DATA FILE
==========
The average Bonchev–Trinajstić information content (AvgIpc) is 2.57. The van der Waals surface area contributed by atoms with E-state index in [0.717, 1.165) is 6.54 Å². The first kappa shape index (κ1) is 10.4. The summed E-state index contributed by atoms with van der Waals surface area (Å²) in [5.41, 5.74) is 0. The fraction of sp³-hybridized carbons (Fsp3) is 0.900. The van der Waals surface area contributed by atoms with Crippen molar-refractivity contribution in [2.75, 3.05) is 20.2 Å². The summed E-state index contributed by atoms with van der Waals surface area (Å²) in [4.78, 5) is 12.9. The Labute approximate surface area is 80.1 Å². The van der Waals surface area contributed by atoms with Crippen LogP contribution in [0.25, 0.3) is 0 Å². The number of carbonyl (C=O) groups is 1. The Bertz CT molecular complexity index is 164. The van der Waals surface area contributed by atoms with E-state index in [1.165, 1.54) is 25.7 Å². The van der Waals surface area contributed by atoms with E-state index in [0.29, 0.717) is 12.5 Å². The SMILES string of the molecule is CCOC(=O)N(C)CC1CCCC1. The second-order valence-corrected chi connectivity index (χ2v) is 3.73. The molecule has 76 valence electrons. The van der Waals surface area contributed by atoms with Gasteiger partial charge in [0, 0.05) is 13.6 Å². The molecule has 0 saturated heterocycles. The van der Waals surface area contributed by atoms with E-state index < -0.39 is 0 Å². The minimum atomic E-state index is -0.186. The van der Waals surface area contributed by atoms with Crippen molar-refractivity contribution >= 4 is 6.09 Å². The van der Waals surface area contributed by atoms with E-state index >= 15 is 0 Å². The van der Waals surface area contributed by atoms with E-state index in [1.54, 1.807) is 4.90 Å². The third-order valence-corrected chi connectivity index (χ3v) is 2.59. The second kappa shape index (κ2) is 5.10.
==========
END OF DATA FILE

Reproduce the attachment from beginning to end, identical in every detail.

The average Bonchev–Trinajstić information content (AvgIpc) is 2.57. The van der Waals surface area contributed by atoms with E-state index in [0.717, 1.165) is 6.54 Å². The first kappa shape index (κ1) is 10.4. The summed E-state index contributed by atoms with van der Waals surface area (Å²) in [5.41, 5.74) is 0. The fraction of sp³-hybridized carbons (Fsp3) is 0.900. The van der Waals surface area contributed by atoms with Crippen molar-refractivity contribution in [2.75, 3.05) is 20.2 Å². The summed E-state index contributed by atoms with van der Waals surface area (Å²) in [4.78, 5) is 12.9. The Labute approximate surface area is 80.1 Å². The van der Waals surface area contributed by atoms with Crippen LogP contribution in [0.25, 0.3) is 0 Å². The number of carbonyl (C=O) groups is 1. The Bertz CT molecular complexity index is 164. The van der Waals surface area contributed by atoms with E-state index in [1.165, 1.54) is 25.7 Å². The van der Waals surface area contributed by atoms with E-state index in [0.29, 0.717) is 12.5 Å². The SMILES string of the molecule is CCOC(=O)N(C)CC1CCCC1. The second-order valence-corrected chi connectivity index (χ2v) is 3.73. The molecule has 76 valence electrons. The van der Waals surface area contributed by atoms with Gasteiger partial charge in [0, 0.05) is 13.6 Å². The molecule has 0 saturated heterocycles. The van der Waals surface area contributed by atoms with E-state index < -0.39 is 0 Å². The minimum atomic E-state index is -0.186. The van der Waals surface area contributed by atoms with Crippen molar-refractivity contribution >= 4 is 6.09 Å². The van der Waals surface area contributed by atoms with E-state index >= 15 is 0 Å². The van der Waals surface area contributed by atoms with E-state index in [1.54, 1.807) is 4.90 Å². The third-order valence-corrected chi connectivity index (χ3v) is 2.59. The second kappa shape index (κ2) is 5.10.